On Monday, January 13, the Supreme Court will hear oral argument in an important separation-of-powers case concerning the president’s recess appointments power. Under the Constitution the president may “fill up all Vacancies that may happen during the Recess of the Senate” without going through the normal requirements of obtaining the “advice and consent” of the Senate. On January 4, 2012, when the Senate was arguably not in recess, President Obama appointed three members to fill vacant seats on the National Labor Relations Board. Noel Canning, a business adversely affected by a subsequent NLRB decision, then challenged the constitutionality of the appointments in the D.C. Circuit. The three-judge panel found that the president had exceeded his authority, as have two other appellate courts since then in separate suits. Please join us for what should be a spirited debate about the meaning and history of the recess appointments power.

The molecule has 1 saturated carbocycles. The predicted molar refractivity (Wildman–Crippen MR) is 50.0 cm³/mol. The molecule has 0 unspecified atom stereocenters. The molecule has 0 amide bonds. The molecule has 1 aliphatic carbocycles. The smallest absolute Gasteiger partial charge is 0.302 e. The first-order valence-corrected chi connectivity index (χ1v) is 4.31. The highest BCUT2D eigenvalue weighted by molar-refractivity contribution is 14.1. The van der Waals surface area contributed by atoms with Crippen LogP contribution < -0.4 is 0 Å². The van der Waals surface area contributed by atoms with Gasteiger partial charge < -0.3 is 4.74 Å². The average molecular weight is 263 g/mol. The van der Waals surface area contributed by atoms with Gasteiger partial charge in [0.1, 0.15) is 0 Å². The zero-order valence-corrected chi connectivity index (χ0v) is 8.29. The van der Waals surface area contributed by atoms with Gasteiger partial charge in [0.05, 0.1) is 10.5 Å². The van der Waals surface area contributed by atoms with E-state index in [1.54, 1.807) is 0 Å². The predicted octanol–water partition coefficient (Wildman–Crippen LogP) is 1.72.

Featuring Holly Bell, Associate Professor (Business), University of Alaska Anchorage; and Hester Peirce, Senior Research Fellow, Mercatus Center; moderated by Louise C. Bennetts, Associate Director, Financial Regulation Studies, Cato Institute.
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In this issue of Regulation, Jonathan H. Adler and Nathaniel Stewart make the case for property-based fishery management, utilizing territorial or catch-share allocation among fishery participants. Also in this issue, Michael L. Wachter explores the relationship between the much-maligned National Labor Relations Act and the decline in union membership.
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